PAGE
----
McDonnell Douglas YC-15

The McDonnell Douglas YC -15 is the prototype of a transport aircraft, the McDonnell Douglas developed in the 1970s for the U.S. Air Force.


In 1963, the U.S. Air Force began the first time with plans to replace the Lockheed C -130 Hercules by a novel transporter. That then started project for the development of an aircraft with Senkrecht-/Kurzstart-Fähigkeit ( VSTOL ) proved to be too costly. In the 1972 following competition without VTOL requirement called the Advanced Medium STOL Transport ( AMST ) two business orders received for the construction of two prototypes: Boeing developed the YC -14 and McDonnell Douglas in competition to the YC -15, which later became the basis for McDonnell Douglas should be C-17.

In order to meet the required STOL characteristics, both manufacturers use the principle of forced flow against aerodynamic surfaces to increase the effective buoyancy. While Boeing at its YC -14 the engine jet on the wing surface and the flap led to exploit the Coandă effect to, McDonnell Douglas ordered the four engines of the YC -15 in conventional operation under the wings. In slow flight project large, double- slotted flaps on the trailing edge in the exhaust jet and direct it downwards. A portion of the beam also passes through the column over the top of the flaps, thus producing additional lift. The two built prototypes (code 72-1875 and 72-1876 ) had different spans: 40.4 feet or 33.6 meters.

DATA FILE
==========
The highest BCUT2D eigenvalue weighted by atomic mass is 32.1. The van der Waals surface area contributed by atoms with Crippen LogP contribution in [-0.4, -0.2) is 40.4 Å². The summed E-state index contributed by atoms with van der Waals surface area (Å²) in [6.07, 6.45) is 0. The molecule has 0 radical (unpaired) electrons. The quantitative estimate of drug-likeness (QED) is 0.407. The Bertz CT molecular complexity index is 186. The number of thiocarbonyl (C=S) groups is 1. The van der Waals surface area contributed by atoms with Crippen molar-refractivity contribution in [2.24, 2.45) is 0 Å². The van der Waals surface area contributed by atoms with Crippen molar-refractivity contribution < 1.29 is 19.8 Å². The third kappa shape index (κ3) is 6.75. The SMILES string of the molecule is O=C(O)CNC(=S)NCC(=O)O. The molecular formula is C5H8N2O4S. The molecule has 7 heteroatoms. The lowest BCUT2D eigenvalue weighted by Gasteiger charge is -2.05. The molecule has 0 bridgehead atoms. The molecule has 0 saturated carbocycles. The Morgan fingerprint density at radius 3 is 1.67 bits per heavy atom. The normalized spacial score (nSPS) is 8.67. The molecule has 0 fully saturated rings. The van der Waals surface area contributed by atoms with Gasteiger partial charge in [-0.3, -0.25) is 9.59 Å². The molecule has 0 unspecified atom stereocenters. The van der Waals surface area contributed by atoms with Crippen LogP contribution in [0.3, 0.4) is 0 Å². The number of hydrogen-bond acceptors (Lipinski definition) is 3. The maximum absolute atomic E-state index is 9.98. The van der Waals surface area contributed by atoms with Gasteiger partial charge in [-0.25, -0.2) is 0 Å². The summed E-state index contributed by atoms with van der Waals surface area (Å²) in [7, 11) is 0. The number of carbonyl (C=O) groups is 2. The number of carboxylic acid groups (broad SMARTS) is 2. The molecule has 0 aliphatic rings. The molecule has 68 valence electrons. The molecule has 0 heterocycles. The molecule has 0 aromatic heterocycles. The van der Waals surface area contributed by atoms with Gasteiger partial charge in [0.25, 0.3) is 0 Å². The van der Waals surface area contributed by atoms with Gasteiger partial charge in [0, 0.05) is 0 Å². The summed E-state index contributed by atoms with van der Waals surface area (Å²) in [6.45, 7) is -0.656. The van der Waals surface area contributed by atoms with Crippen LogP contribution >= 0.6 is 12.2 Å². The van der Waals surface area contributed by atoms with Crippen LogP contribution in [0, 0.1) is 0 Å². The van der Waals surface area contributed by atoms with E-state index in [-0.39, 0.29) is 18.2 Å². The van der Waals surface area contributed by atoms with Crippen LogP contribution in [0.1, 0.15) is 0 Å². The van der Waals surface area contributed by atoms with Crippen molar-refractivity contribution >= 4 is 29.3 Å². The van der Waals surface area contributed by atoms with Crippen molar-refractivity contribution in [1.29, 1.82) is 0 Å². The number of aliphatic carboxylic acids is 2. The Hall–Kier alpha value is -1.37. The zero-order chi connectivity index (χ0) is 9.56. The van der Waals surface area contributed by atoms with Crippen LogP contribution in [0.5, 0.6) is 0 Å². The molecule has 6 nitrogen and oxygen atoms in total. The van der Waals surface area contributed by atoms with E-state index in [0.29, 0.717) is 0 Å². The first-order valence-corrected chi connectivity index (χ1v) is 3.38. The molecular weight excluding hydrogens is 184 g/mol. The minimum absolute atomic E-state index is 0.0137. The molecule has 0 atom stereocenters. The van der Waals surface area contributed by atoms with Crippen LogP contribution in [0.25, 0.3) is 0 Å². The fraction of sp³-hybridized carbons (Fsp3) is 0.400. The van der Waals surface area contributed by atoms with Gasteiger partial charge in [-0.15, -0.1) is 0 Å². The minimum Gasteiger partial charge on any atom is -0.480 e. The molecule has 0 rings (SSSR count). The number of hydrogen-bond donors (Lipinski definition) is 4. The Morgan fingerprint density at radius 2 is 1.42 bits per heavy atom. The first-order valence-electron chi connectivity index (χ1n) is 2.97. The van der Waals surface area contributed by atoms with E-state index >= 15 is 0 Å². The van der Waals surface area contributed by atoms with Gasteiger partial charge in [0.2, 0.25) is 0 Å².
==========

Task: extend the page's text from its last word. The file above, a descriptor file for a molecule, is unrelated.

Your first flight had the McDonnell Douglas YC -15 on 26 August 1975. By the end of the flight tests in 1977, the two prototypes completed approximately 600 flight hours. Although the flight tests showed good performance in both competitive models, went for budget reasons, neither the YC -15 nor the YC -14 in series. In November 1979, finally, the U.S. Department of Defense stopped the AMST program. In developing the C- 17, McDonnell Douglas was based on the design of the YC- 15th

From the end of August 1979, the machines were stored at AMARG. The first built prototype ( 72-1875 ) first went to the nearby Pima Air & Space Museum, to McDonnell Douglas in 1996 put him back into a flight-worthy condition. Since April 1997, this copy is registered under the civil code N15YC. McDonnell Douglas and the U.S. Air Force used it since then as a test plane for new technologies that could come with the C-17 for use then, which the Air Force saved a C-17 test aircraft.

Since January 2009, the N15YC stands as a gate guard in front of an entrance to Edwards AFB.


  • Minimum (empty weight ): 294 kg / m²
  • Maximum ( maximum takeoff weight ): 607 kg / m²